My book The Economics of Frugal Innovation. Technological Change for Inclusion and Sustainability aims to fill this gap. Chapter 1 of the book discusses the various definitions of FI found in the literature and pictures some striking cases of frugal product. In chapter 2 I articulate the notion of technological frugality (the frugal direction of technological change) and the concept of technological paradigm at the core of the innovation studies as an evolutionary research programme. The idea of design simplification resumes this new paradigm. Chapter 3 explores economic topics in relation with the frugal direction of technological change: the resource constraints schemes, a new model of induced innovations and the structure of innovation demand-side approaches. Chapter 4 proposes an analysis showing the positive consequences of the frugal direction of technological change for the environment. Chapter 5 addresses an issue much dealt with in the literature: the relation between technological frugality and sustainability. Because we assume FI is in general sustainable, we explore the relevance of a new taxonomy that sticks more the empirical evidence : weakly sustainable frugal versus fully sustainable frugal. In chapter 6 we fill a gap by delineating en econometric exercise aiming to understand what type of innovators implement FI. Our estimations enable us to retain complex innovator (achieving product and process innovation) are more prone to innovate frugally. Chapter 7 in the literature, we find the idea FI is considered as a disruptive innovation concept due to Christensen. New frugal product staying in the low-end segment of the market cannot be considered as competing standard product and therefore cannot feed a process of disruption. Our starting point in chapter 8 is : can FI a possible determinant of economic growth in LDC. Our pessimistic conclusion is : we do not find any evidence in favour of this assumption.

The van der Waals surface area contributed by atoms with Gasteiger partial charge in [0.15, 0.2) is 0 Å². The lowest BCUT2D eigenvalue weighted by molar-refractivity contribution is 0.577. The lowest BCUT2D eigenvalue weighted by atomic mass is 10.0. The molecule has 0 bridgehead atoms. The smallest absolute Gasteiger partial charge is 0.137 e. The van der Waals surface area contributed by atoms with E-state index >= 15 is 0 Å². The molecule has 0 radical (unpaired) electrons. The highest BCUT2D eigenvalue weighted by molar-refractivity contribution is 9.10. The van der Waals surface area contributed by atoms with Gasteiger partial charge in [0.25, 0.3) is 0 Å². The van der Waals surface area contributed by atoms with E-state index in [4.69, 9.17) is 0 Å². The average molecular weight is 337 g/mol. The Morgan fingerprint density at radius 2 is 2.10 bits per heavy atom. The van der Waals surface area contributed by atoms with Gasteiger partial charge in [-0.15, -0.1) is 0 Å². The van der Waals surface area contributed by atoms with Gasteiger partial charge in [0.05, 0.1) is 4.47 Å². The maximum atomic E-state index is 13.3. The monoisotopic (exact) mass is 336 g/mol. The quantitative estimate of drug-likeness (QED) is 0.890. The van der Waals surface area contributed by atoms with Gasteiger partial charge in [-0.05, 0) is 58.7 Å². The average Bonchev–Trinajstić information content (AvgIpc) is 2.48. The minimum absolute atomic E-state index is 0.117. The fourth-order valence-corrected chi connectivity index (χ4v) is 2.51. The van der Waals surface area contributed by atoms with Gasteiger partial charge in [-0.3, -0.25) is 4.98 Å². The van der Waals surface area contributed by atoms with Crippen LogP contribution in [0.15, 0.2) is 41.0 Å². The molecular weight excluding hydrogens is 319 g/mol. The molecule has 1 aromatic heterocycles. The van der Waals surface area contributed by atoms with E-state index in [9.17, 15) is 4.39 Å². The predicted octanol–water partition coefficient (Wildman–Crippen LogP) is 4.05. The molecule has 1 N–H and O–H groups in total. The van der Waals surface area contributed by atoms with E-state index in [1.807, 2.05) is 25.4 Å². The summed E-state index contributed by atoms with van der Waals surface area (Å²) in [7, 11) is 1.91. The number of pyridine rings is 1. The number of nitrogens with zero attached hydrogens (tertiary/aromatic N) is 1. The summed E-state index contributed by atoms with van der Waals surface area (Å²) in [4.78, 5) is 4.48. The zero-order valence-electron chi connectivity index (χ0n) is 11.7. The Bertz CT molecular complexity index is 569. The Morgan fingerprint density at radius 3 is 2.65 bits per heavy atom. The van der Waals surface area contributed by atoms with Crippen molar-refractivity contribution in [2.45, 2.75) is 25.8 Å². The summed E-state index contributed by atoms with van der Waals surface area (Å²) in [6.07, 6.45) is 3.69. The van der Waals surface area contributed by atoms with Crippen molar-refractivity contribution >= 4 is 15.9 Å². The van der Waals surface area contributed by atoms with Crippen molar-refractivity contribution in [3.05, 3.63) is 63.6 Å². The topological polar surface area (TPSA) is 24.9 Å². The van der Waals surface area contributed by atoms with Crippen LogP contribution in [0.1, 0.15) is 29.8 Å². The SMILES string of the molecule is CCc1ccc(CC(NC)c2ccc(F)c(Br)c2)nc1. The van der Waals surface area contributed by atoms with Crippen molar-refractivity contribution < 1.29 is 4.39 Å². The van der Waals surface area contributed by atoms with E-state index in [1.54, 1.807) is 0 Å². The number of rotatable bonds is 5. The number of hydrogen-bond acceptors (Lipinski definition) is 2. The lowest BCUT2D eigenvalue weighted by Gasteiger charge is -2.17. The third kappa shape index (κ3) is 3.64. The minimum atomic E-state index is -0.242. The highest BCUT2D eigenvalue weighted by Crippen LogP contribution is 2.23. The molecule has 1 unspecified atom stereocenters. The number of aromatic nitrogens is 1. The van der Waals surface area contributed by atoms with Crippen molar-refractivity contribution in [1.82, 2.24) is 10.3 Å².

The novelty of the book lies in presenting the economic mechanisms ruling the design, the implementation, and the diffusion of FI innovation. As such, the book is likely to be of interest to people (academics, experts, various kinds of practitioners) wanting to study new types of technological innovation in relation to sustainability.

The Economics of Frugal Innovation by Christian Le Bas, Professor of Economics, ESDES Lyon Business School, Lyon Catholic University, France is out now.

Read the introduction and other free chapters on Elgaronline

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Developing Countries’ Options in a prolonged atypical global slowdown

March 10, 2023

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By Raghbendra Jha, Emeritus Professor, Arndt-Corden Department of Economics, Australian National University

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Despite some obstacles like the crises of the late 1980s and early 1990s, developing economies, the global economy, and international trade experienced steady growth during the period 1980-2000. It was widely claimed that this was partly the result of the adoption of the doctrine of the globalisation by a large majority of developing countries.